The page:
Updated: Dec 22, 2022
Does this sound familiar? You want a blank slate for the room you're decorating so you decide you want to paint the walls white. Simple enough. Now you need to pick out the shade. You go to Lowes only to find a million different whites. It starts to feel overwhelming so you go back home and search Pinterest for the "best white paints for walls". You're now hit with various charts all claiming to be the best shades of white for the year. Seeing all the swatches next to each other make some colors look green and others tan. Of the shades you like, it's hard to tell what the colors would look like on a larger scale. You've honed in a couple specifics: Dove White, Alabaster and Pure White. Now you're searching for blog images that have used these colors on their walls so you can see the swatches at a larger scale. Hesitantly, you pick Dove White because you liked that particular blogger's room the best. Did you pick the right white? Sadly, these factors don't have a ton to do with your particular space.
Wall Color - Alabaster (SW)
Today I'm going to teach you the steps on how to pick the right white paint color. Sure you can start with Pinterest or bloggers but how do you know it will work in your space? I have three stages that will give you confidence and help you choose the right white.
Start with a few proven whites
The process of choosing a white paint is complicated enough so start with shades that are widely used. All of the colors below are popular for a reason: they look good in homes. They have a degree of warmth and look good in a variety of lighting. I'd choose 3-4 of these whites that range from warm to crisp so that you can see how the various colors impact the room. Once you've narrowed down your selection, go buy a small sample from your local paint store.
Once you have your samples, paint them on post-it note pads. This is my favorite way to test larger swatches of paint for a couple reasons. First, if you paint the sample on your actual wall, your eye will have a difficult time seeing the true color compared to your current wall color. This is especially true if you have a deep or vibrant color on the wall. Let's say that you currently have a beige wall, if you paint your white options on the wall you're not looking at the white tone but how the white looks contrasting to the beige. By painting on a swatch of paper, you're allowing your eye to see it in it's true form. I also really like post-it note pads because they're sticky and can be left on your wall. You also can move them to different sections of the room.
Compare the white to your trim color
If you're not painting the trim then it is vital that you compare your white paint options to the current trim or moulding in the space. You'll be shocked by how much whites can clash due to the undertones. This becomes most obvious when you compare your swatches to the current trim color. As much as you may want a warm wall color, if your trim is a cooler white then the wall color will look out of place if has yellow undertones.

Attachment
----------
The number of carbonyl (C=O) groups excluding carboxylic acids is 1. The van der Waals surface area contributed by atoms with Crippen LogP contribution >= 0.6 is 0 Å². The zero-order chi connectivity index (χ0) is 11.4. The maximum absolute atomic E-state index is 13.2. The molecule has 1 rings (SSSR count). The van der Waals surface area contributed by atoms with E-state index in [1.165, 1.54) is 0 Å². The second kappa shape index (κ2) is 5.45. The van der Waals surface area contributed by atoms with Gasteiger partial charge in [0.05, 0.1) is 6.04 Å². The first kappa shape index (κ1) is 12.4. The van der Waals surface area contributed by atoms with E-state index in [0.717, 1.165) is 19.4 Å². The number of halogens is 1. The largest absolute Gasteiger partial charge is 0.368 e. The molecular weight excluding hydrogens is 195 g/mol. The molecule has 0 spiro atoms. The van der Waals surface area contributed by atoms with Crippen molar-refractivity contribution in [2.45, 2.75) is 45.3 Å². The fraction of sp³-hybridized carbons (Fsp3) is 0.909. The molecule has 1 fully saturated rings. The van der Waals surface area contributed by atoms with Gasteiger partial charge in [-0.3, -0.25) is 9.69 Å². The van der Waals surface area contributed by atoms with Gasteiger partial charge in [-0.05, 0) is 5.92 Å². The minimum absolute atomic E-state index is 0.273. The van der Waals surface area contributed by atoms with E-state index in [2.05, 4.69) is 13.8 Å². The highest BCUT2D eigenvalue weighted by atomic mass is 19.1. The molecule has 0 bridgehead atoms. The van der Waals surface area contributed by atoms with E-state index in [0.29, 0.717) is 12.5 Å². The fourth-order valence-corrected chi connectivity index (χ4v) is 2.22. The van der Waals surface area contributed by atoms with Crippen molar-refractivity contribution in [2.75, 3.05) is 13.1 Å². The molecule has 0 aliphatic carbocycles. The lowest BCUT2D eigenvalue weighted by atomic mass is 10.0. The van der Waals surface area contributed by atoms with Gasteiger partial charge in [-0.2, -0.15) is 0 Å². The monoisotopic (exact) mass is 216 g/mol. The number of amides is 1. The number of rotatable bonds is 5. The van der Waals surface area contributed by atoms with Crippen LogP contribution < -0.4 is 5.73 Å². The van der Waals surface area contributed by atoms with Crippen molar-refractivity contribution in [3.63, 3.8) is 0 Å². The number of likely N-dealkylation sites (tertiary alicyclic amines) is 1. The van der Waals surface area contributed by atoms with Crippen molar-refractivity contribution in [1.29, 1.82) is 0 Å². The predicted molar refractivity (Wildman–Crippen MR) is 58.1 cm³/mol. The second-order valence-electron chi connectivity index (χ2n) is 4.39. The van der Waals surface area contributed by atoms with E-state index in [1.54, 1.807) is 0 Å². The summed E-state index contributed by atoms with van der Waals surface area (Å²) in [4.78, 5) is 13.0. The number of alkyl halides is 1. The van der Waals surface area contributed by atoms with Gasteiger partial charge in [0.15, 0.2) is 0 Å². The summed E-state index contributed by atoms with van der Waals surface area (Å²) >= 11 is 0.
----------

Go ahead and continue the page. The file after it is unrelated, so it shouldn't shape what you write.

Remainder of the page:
It's also important to compare your swatches to several different segments of trim through out the space. I've seen rooms that have been touched up over time and opposing walls will have different trim colors but it won't be obvious until the room is painted white. If this is the case then I would just bite the bullet and repaint the trim as well.
If you are painting the trim does this mean you now have to figure out two different whites? I personally like to do the wall and the trim in the same color! The only difference is that your trim will have a paint finish that's one level glossier than the walls. So if you have a matte finish on your walls then step your trim finish up to eggshell or satin. The change in the finish will add enough contrast between the two surfaces and you no longer have to worry about clashing colors!
Leave your swatches up for a whole day for varying light
White is one of the most difficult colors to pick because it reflects light and lighting is different in every single house. It's important to leave your swatches up through out the day so that you can observe the color when the windows are open during midday versus when it is lit by artificial light in the evening. If your walls are in an area with windows that are high and reflect the sky then the paint may appear more blue when all the indoor lights are off. As you play with the lights and watch the color though out the day, your confidence will grow in which color you like the best.
These rules can apply to any color you're looking to paint but whites are one of the trickiest colors which is why there are so many options -- not every white looks good in every space. After following these steps the options will no longer feel overwhelming but you will be able to methodically eliminate shades that clash or reflect the wrong tones. Take your time with the decision process and play around with your options now that you know how to pick the right white paint color!